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The major differences between an invoice and a receipt stem from when each type of document is provided during the purchasing process and the purpose for each document. An invoice is usually issued by the seller of a product or service to the person or company purchasing that item, usually once this item is transferred but before it is paid for. On the other hand, a receipt is issued by the seller to the buyer after the item has been paid for. While both of these documents are issued by the seller, the invoice is a request for payment while the receipt is a record of payment.
An invoice and a receipt are both typically issued by the seller of a product or a service to the buyer of that item, though each document is intended for a different purpose. Invoices are used as a means of documenting products or services provided by a seller to the buyer, and then requesting payment for that item. This is usually issued upon delivery of the ordered item, though an invoice can also be issued after an order is placed but prior to delivery.
The receipt is issued by the seller to the buyer of an item after payment is made for that item. It effectively acts as a proof of purchase for the buyer, so he or she can demonstrate that a product or service was legitimately purchased. This can also be used by a buyer to keep track of payments that have been received for various items. Both an invoice and a receipt can be used as part of a purchase cycle, to help the buyer and seller keep track of where they are in that cycle.
This difference in where an invoice and a receipt are issued within the time line of the purchase process is noteworthy. The importance of an invoice is based on the use of invoices for documenting sales prior to payment, allowing sellers to track outgoing products and indicating to buyers what products or services are incoming. This is important for properly tracking inventory on both sides of the purchasing process, and for buyers to keep track of payments that are pending. Receipts, on the other hand, allow buyers to track payments that have been made and make it easier for sellers to track what invoices have been paid and which ones are still pending.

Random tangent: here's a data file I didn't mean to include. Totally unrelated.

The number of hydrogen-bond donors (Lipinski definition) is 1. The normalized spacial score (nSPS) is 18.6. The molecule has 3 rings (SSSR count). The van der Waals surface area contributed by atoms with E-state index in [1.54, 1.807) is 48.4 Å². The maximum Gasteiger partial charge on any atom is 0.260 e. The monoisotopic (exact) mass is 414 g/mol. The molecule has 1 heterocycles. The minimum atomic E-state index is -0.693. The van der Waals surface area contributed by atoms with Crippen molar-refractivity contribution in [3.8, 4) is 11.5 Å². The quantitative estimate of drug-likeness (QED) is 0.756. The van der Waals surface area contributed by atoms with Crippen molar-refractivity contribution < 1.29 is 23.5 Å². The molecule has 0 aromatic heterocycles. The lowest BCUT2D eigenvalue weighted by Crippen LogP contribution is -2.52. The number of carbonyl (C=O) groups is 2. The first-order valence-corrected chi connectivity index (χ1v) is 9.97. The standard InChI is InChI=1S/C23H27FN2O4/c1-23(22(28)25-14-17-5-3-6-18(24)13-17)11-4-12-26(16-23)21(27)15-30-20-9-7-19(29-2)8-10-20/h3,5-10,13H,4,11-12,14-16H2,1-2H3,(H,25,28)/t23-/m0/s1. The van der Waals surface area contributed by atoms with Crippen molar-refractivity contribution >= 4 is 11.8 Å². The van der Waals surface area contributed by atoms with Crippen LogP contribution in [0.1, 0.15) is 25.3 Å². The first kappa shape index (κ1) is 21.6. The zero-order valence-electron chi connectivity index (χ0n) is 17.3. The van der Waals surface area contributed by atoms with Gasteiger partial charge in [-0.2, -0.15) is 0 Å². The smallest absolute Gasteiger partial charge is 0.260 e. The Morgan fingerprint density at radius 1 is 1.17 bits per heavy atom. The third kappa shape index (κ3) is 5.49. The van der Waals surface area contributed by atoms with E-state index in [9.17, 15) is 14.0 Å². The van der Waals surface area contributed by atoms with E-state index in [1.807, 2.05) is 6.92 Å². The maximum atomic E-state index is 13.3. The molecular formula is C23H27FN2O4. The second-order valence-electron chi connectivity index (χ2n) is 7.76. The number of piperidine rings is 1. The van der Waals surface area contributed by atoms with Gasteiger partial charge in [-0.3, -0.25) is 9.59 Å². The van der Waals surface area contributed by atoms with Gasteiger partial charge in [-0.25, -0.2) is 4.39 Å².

@ElizaBennett - That makes sense. But sometimes the receipt is not as detailed as the invoice. Then, both for tax purposes and for your own records, you might want to save them both together.
There are two other good reasons to save receipts: warranty and insurance. A lot of manufacturers require the orignal receipt in order to honor the warranty. Even some things that you don't think of as having a warranty can be returnable if they're defective. I once got my money back for a pair of shoes that wore out unacceptably fast!
Insurance companies also like to see receipts if you are filing a claim for theft or other kind of loss. I don't know if it's necessarily required, but it's a good idea to keep the receipts for big-ticket items like TVs.
It's worth noting that sales receipts, as opposed to invoices, are what you need to save for tax purposes. An invoice shows that you were *supposed* to pay, not that you did!
A receipt can be for other things than payment, of course - you might also get a receipt for a donation of money or items. Either way, hang on to it unless you want to get in trouble if you get audited!
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